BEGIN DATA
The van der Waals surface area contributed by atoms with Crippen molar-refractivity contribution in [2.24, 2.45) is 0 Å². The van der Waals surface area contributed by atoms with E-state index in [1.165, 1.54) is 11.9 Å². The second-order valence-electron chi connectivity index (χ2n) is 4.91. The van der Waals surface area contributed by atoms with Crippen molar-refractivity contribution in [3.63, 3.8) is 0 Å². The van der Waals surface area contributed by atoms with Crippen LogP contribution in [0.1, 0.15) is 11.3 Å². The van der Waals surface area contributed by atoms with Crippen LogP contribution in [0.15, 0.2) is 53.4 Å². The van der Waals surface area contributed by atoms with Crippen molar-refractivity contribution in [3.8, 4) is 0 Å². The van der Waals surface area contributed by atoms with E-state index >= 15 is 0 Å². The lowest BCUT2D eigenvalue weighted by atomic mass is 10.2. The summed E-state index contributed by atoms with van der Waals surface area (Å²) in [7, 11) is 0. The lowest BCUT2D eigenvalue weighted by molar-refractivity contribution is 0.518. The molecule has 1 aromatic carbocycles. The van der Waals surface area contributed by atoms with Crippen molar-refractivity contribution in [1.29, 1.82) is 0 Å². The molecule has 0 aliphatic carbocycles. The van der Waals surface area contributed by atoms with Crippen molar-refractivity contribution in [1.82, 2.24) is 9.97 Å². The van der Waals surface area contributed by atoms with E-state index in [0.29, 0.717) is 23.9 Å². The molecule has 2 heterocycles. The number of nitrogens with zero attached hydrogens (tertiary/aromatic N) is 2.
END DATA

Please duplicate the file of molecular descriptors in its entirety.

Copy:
The van der Waals surface area contributed by atoms with Crippen molar-refractivity contribution in [2.24, 2.45) is 0 Å². The van der Waals surface area contributed by atoms with E-state index in [1.165, 1.54) is 11.9 Å². The second-order valence-electron chi connectivity index (χ2n) is 4.91. The van der Waals surface area contributed by atoms with Crippen molar-refractivity contribution in [3.63, 3.8) is 0 Å². The van der Waals surface area contributed by atoms with Crippen LogP contribution in [0.1, 0.15) is 11.3 Å². The van der Waals surface area contributed by atoms with Crippen LogP contribution in [0.15, 0.2) is 53.4 Å². The van der Waals surface area contributed by atoms with Crippen molar-refractivity contribution in [3.8, 4) is 0 Å². The van der Waals surface area contributed by atoms with E-state index >= 15 is 0 Å². The lowest BCUT2D eigenvalue weighted by atomic mass is 10.2. The summed E-state index contributed by atoms with van der Waals surface area (Å²) in [7, 11) is 0. The lowest BCUT2D eigenvalue weighted by molar-refractivity contribution is 0.518. The molecule has 1 aromatic carbocycles. The van der Waals surface area contributed by atoms with Crippen molar-refractivity contribution in [1.29, 1.82) is 0 Å². The molecule has 0 aliphatic carbocycles. The van der Waals surface area contributed by atoms with Crippen molar-refractivity contribution in [1.82, 2.24) is 9.97 Å². The van der Waals surface area contributed by atoms with E-state index in [0.29, 0.717) is 23.9 Å². The molecule has 2 heterocycles. The number of nitrogens with zero attached hydrogens (tertiary/aromatic N) is 2.